Alma Ibarra: “I Need To Break Someone’s Nose & Vent This Anger”

How Alma Ibarra Went From Kidnapping Victim To Mandatory Women’s World Title Challenger

Female welterweight mandatory world title challenger Alma Ibarra
Alma Ibarra

How Alma Ibarra Went From Kidnapping Victim To Mandatory Women’s World Title Challenger

Alma Ibarra (9-1, 4 KOs) is filled with motivation. On August 20, the 33-year-old from Monterrey, Mexico scored the biggest win of her career when she soundly defeated Kandi Wyatt in a WBA women’s world title eliminator. Nicknamed “The Conqueror”, the win was more than about triumph in the ring. It represents victory and survival against what has been a whirlwind of a life beyond the ropes. She’s pushed through even as family drama and events beyond her control have threatened not only her boxing career, but her life.

A single mother, Ibarra faces a delicate balance on the home front. Her son, Mattias, was born with hemophilia, a disorder that causes the blood to clot improperly. It can lead to spontaneous and excessive internal and external bleeding from the smallest of cuts or injuries.

During an interview with 15 Rounds, Ibarra described the dance she has to go through with him. He is an active boy and wants to do everything his friends do. Unfortunately, she knows that’s not possible and can’t afford to put his health at risk.

“How can I keep him from being a kid? He wants to skateboard. He wants to fight. When I told him he can’t skateboard, that he can get hurt, he reminded me that I get punched in the face for a living. How can I be his hero and then not allow him to do the things that I do?”


One of those incidents where Mattias’ health was in jeopardy occurred in March of 2020. As Ibarra was competing in the 2020 Mexican Olympic trials in Veracruz, Mexico, her son was involved in a minor accident that landed him in the hospital. From there, things took a horrible turn.

Before her qualifying match, Ibarra received a call from the local authorities at her hotel stating there was an apparent threat against her. Ibarra was instructed to meet with local law enforcement outside her hotel. She did what she told and stepped into an SUV, thinking she was headed to the police station. As it turns out, the alleged cops were kidnappers seeking a ransom!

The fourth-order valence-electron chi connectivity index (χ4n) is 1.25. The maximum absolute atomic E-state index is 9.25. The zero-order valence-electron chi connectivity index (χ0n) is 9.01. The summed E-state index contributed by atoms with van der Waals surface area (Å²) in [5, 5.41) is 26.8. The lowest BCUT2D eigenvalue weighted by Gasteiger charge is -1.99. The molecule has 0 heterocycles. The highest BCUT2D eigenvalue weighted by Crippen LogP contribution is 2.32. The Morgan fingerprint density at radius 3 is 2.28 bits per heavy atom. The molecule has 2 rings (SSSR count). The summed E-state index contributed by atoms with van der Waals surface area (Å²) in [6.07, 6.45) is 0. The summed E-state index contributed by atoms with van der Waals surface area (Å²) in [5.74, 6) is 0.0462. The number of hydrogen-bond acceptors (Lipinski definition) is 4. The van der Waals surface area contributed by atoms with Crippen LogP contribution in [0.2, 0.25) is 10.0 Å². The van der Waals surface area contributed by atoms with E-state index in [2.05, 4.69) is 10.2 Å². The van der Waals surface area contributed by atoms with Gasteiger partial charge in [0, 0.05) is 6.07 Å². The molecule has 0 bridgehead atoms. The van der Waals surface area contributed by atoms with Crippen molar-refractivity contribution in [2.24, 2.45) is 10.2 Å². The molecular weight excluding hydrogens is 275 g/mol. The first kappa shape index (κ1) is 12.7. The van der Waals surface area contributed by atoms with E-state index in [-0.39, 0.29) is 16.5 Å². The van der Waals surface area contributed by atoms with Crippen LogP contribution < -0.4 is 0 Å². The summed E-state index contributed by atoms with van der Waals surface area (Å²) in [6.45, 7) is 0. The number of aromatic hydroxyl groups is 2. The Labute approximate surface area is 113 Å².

Ibarra was then taken to a nearby hotel where the abductors called her parents and friends. She asked for food, and the kidnappers tried to give her pizza. With the mindset of a disciplined athlete with boxing first and foremost on the brain, she turned down the pizza they offered. Why? As she explained, “I’m an athlete, I am fighting. I can’t eat pizza.”

That’s when things turned violent. Ibarra was roughed up, slapped around, and thrown against a wall. She was held against her will for over twenty hours. After looking at security camera footage, the real police found the SUV and eventually rescued her.

After such a traumatic and scary ordeal, “The Conqueror” amazingly snapped back into fight mode. Ibarra and her manager, Hector Fernandez de Cordova, petitioned to get back in the tournament. To their dismay, her petition was denied, and she was disqualified.


You would think that she would want to take a break to process what she has gone through. However, that’s not her mental make-up. As Cordova explained, she was adamant about continuing with her career.

“I have a son and my parents to support. I need money, I need to get back in the ring.”

Beyond that, Ibarra has personal grievances to iron out.

“I need to break someone’s nose and get this anger out of my system.”

Determined more than ever, Alma Ibarra has rebounded. In March of 2021, the Mexican warrior defeated two-time former world 168 pound title challenger Maricela Cornejo. Now she has dominated Wyatt to become the WBA mandatory welterweight challenger.

There’s one goal in mind: to step in the ring and face undisputed women’s 147 pound champ Jessica McCaskill. There is beef between Ibarra and McCaskill’s manager, Rick Ramos. Ramos trashed her fighting skills on social media. Ibarra addressed him directly following the win over Wyatt and let the world know that she wants a title shot asap.

The ultimate dream is to give a better life to her son and to become a world champion. Her story is worthy of a Netflix documentary. Alma Ibarra has survived the storm and is hellbent on achieving her goals. That spells trouble for her future opponents.

By: Michael Wilson Jr.

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About Mike W.1993 Articles
Mike is the host of boxing podcast "Pound 4 Pound Boxing Report" and is a Senior Writer for